When it comes to designing a secure and compliant system for file transfers and data handling, system administrators face multiple competing standards and large regulatory burdens. Thesechallenges require companies to put a lot of effort into defining how their data flows work. It's not just a question of sending processes through servers. Modern enterprise requires a high degree of risk management, architectural detail and proactive security.
First Steps for Developing Compliant Security Systems
At the recent Ipswitch Innovate 2015 User Summit cybersecurity expert David Lacey discussed some of the essential steps to coming up with the right systems for adequate security and full compliance with industry regulations. Some of the first steps involve looking at the business drivers that necessitate particular use cases. The first business driver is compliance, which David described as “backward-looking”. Another is risk, which can be harder to support:
“You can actually find that there’s not enough funding available for mitigating actions,” David said.
Then there’s business opportunity. It may also be harder to fund projects based upon it. Unlike compliance projects, these projects may require the initiators to build a case for their value, he said.
Choosing a Set of Standards for System Design
Companies also face the delicate task of picking a set of standards and applying them to a secure and compliant system design.
In his keynote, David noted the difference between standards such as PCI-DSS (Payment Card Industry Data Security Standard), ITIL (Information Technology Infrastructure Library) and NIST (National Institute of Standards and Technology) in detailing how today's lead system admins have to work through complexity.
Using the example of PCI-DSS for financial and retail sectors, each standard is composed of many different moving parts, with changing requirements that make it hard to get a handle on full compliance. For example, changes to the PCI standard that now require using TLS instead of the older SSL security certificate formatting. Authors of the PCI standard originally intended to have a “level playing field” with less proprietary acquirements, but that landscape is changing over time. As auditors become more stringent, there’s been a corresponding rise in restrictive requirements.
“It can be very expensive to change all of the protocols in your organization,” David said. “You need to close the networks right down and restrict and control all of your data flows very formally.”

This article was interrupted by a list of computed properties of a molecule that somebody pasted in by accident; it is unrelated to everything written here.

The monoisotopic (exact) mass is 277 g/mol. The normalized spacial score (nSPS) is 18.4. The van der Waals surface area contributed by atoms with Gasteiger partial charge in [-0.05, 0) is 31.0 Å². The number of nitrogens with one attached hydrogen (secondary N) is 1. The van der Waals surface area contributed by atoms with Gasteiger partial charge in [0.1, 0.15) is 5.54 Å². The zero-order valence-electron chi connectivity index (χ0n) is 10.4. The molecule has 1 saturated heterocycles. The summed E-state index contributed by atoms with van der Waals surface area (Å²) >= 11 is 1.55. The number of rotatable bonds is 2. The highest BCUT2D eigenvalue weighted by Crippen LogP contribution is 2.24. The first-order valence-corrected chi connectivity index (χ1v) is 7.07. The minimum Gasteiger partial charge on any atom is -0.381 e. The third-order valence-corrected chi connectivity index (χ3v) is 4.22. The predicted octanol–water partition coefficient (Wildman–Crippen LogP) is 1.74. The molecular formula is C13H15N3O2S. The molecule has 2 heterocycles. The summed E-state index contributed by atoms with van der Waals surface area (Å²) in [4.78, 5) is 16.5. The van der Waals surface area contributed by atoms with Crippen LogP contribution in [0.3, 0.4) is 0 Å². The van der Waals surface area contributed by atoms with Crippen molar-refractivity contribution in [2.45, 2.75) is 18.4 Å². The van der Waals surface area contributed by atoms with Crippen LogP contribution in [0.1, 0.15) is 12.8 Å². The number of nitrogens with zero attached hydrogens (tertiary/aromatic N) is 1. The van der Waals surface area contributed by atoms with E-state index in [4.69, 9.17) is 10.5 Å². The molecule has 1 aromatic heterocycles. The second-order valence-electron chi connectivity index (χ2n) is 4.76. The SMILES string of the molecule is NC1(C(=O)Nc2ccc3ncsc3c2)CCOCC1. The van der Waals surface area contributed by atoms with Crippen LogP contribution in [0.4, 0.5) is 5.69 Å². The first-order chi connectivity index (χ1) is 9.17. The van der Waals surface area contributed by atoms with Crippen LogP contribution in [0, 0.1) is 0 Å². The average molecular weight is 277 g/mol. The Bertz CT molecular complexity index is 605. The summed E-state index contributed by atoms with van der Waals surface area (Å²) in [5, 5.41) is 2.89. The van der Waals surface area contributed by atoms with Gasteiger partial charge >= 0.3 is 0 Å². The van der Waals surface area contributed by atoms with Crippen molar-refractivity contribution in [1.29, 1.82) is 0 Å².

Another major contrast is between ITIL, which David characterized as big and expensive, and the NIST standards from the U.S. government, which are available for free. David favors NIST, describing some of its content as useful “how-to stuff” and pointing out that, unlike the British system, the standards are more accessible.
Companies can use open-source alternatives to ITIL, but that still requires a pretty large burden for figuring out how to use these tools and how to implement them in a business.
Another standard is COBIT – something David says is so complex that even auditors struggle to understand it. Speaking of the “numerous dimensions and permutations” built into the auditor-designed standards set, David described COBIT as time-consuming, but possibly valuable in its complexity.
“Even COBIT experts will struggle to apply this in its full form,” he said.
Then there's the ISO set of policy standards, in particular ISO-27001 and ISO-27002, built on 133 controls, 11 domains and 39 control objectives. David described these as highly complicated sets of standards composed of different “vintages” that make it extremely hard to address ISO in a comprehensive way.
“The standards are of variable quality and consistency,” David added.
In addition, David described some of the growth and expansion of modern compliance standards. Some, like Sarbanes-Oxley and privacy legislation, apply to almost any type of industry or business. Others are specific to their fields: the financial industry faces compliance with Basel initiatives, while retailers need to adapt to PCI DSS standards, and healthcare companies need to be careful of HIPAA regulations. In addition, David said, there's also local legislation that can also apply to projects.
Tips for Compliant and Secure Data Transfer
So how do companies build coherent and comprehensive systems?
David states it's essential to pick a standard. Trying to pick and choose pieces of different standards can get businesses in trouble. At the same time, trying to build one’s own standards inventory is similarly dangerous.
Instead, David recommended starting with existing standards and creating your own risk assessment model. That will be the starting point for a business architecture that addresses all of the needs of that particular company. He also suggested using technology to reduce delays and keep overhead low.
Another good strategy is to select products that have out-of-the-box compliance built-in. This will allow companies to change with the times. And it also greatly decreases the complexity of procurement and implementation. It's a shortcut to determining how a business system will really protect data, and protect the company from the liabilities of data breaches. Implementing end-to-end encryption and cloud security best practices, companies can feel safe and secure knowing that they are on solid ground.